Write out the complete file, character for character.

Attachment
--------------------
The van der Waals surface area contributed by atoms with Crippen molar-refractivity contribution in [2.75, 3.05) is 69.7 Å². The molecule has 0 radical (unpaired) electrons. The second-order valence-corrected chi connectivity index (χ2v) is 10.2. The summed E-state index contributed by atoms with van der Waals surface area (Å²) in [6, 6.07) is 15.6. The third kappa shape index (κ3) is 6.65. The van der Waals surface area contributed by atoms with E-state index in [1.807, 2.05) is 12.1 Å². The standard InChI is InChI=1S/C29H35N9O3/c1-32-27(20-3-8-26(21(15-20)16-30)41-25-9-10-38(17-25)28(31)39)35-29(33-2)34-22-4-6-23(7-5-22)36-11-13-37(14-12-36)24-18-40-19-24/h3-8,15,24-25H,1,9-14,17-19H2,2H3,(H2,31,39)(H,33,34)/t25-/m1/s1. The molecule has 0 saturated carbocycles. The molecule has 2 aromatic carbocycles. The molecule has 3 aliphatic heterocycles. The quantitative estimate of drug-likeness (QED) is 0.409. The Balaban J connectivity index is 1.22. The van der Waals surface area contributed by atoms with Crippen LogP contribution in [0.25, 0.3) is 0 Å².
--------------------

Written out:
The van der Waals surface area contributed by atoms with Crippen molar-refractivity contribution in [2.75, 3.05) is 69.7 Å². The molecule has 0 radical (unpaired) electrons. The second-order valence-corrected chi connectivity index (χ2v) is 10.2. The summed E-state index contributed by atoms with van der Waals surface area (Å²) in [6, 6.07) is 15.6. The third kappa shape index (κ3) is 6.65. The van der Waals surface area contributed by atoms with E-state index in [1.807, 2.05) is 12.1 Å². The standard InChI is InChI=1S/C29H35N9O3/c1-32-27(20-3-8-26(21(15-20)16-30)41-25-9-10-38(17-25)28(31)39)35-29(33-2)34-22-4-6-23(7-5-22)36-11-13-37(14-12-36)24-18-40-19-24/h3-8,15,24-25H,1,9-14,17-19H2,2H3,(H2,31,39)(H,33,34)/t25-/m1/s1. The molecule has 0 saturated carbocycles. The molecule has 2 aromatic carbocycles. The molecule has 3 aliphatic heterocycles. The quantitative estimate of drug-likeness (QED) is 0.409. The Balaban J connectivity index is 1.22. The van der Waals surface area contributed by atoms with Crippen LogP contribution in [0.25, 0.3) is 0 Å².